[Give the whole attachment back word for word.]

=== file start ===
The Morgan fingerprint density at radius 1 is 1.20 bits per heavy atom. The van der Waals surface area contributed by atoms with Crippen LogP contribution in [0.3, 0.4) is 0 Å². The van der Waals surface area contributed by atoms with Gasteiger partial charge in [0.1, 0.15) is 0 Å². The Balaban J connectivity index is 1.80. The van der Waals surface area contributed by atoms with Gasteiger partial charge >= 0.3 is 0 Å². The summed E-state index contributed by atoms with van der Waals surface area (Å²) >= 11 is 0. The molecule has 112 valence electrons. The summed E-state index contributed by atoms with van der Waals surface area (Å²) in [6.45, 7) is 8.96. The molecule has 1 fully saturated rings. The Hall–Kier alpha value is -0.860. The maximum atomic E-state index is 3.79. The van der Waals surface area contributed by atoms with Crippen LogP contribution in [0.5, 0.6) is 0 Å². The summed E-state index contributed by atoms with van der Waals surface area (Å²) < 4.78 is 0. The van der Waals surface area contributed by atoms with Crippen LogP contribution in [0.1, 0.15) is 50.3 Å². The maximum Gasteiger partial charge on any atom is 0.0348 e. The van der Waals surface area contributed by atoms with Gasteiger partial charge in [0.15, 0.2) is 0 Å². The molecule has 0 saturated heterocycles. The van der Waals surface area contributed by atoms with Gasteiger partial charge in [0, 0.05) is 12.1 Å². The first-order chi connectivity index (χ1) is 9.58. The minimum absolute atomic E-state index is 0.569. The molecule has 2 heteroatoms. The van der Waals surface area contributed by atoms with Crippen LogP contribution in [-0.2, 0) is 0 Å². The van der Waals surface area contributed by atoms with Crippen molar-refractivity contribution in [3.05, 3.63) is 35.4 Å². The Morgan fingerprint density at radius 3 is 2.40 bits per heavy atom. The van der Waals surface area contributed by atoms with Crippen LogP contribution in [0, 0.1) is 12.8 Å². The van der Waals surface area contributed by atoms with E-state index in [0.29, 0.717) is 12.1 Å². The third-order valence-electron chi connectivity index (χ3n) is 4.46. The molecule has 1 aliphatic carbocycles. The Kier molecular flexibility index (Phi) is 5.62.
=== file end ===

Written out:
The Morgan fingerprint density at radius 1 is 1.20 bits per heavy atom. The van der Waals surface area contributed by atoms with Crippen LogP contribution in [0.3, 0.4) is 0 Å². The van der Waals surface area contributed by atoms with Gasteiger partial charge in [0.1, 0.15) is 0 Å². The Balaban J connectivity index is 1.80. The van der Waals surface area contributed by atoms with Gasteiger partial charge >= 0.3 is 0 Å². The summed E-state index contributed by atoms with van der Waals surface area (Å²) >= 11 is 0. The molecule has 112 valence electrons. The summed E-state index contributed by atoms with van der Waals surface area (Å²) in [6.45, 7) is 8.96. The molecule has 1 fully saturated rings. The Hall–Kier alpha value is -0.860. The maximum atomic E-state index is 3.79. The van der Waals surface area contributed by atoms with Crippen LogP contribution in [0.5, 0.6) is 0 Å². The summed E-state index contributed by atoms with van der Waals surface area (Å²) < 4.78 is 0. The van der Waals surface area contributed by atoms with Crippen LogP contribution in [0.1, 0.15) is 50.3 Å². The maximum Gasteiger partial charge on any atom is 0.0348 e. The van der Waals surface area contributed by atoms with Gasteiger partial charge in [0.15, 0.2) is 0 Å². The molecule has 0 saturated heterocycles. The van der Waals surface area contributed by atoms with Gasteiger partial charge in [0, 0.05) is 12.1 Å². The first-order chi connectivity index (χ1) is 9.58. The minimum absolute atomic E-state index is 0.569. The molecule has 2 heteroatoms. The van der Waals surface area contributed by atoms with Crippen LogP contribution in [-0.2, 0) is 0 Å². The van der Waals surface area contributed by atoms with Crippen molar-refractivity contribution in [3.05, 3.63) is 35.4 Å². The Morgan fingerprint density at radius 3 is 2.40 bits per heavy atom. The van der Waals surface area contributed by atoms with Crippen LogP contribution in [0, 0.1) is 12.8 Å². The van der Waals surface area contributed by atoms with E-state index in [0.29, 0.717) is 12.1 Å². The third-order valence-electron chi connectivity index (χ3n) is 4.46. The molecule has 1 aliphatic carbocycles. The Kier molecular flexibility index (Phi) is 5.62.